n. pl. leg·a·cies
1. Money or property given to another by will.
2. Something handed down from an ancestor or a predecessor or from the past: a legacy of religious freedom. See Synonyms at heritage.
3. An individual who is either an applicant to an educational institution or a matriculated student and is the child of an alumna or alumnus.
Retained under an obsolescent or discarded system, chiefly for purposes of reference: legacy files in the old email system.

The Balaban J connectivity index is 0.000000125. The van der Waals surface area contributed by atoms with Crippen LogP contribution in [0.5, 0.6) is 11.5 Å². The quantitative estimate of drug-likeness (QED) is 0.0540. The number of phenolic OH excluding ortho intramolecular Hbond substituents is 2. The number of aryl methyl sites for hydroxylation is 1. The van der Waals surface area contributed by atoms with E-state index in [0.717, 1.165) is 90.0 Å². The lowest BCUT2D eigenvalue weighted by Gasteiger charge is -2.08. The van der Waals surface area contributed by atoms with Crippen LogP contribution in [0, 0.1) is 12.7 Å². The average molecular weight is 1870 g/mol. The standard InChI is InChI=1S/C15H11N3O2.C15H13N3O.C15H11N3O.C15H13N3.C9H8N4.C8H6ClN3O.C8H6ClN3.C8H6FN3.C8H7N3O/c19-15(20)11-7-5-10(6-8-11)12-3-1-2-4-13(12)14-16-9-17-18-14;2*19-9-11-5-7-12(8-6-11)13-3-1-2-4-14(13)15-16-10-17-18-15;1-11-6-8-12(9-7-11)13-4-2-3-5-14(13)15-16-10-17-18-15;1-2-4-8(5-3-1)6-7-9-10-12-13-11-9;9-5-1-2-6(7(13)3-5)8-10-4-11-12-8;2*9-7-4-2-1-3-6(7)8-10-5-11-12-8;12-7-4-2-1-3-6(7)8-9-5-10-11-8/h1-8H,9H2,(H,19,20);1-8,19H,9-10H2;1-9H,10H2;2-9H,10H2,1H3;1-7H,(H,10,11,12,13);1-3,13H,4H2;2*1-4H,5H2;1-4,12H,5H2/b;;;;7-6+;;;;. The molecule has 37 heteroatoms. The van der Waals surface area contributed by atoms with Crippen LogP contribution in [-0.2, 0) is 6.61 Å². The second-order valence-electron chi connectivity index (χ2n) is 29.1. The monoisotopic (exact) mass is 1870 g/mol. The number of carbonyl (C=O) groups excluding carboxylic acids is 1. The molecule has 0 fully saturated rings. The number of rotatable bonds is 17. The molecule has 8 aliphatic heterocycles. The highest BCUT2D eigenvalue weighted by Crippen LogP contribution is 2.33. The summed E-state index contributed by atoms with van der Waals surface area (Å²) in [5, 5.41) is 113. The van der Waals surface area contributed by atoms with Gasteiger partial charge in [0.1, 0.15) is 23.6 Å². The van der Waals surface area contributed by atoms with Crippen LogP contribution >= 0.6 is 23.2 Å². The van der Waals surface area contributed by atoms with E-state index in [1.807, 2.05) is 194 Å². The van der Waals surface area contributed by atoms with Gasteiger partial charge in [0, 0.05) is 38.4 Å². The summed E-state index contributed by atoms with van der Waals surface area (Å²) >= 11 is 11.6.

[Middle English legacie, office of a deputy, from Old French, from Medieval Latin lēgātia, from Latin lēgātus, past participle of lēgāre, to depute, bequeath; see leg- in the Appendix of Indo-European roots.]
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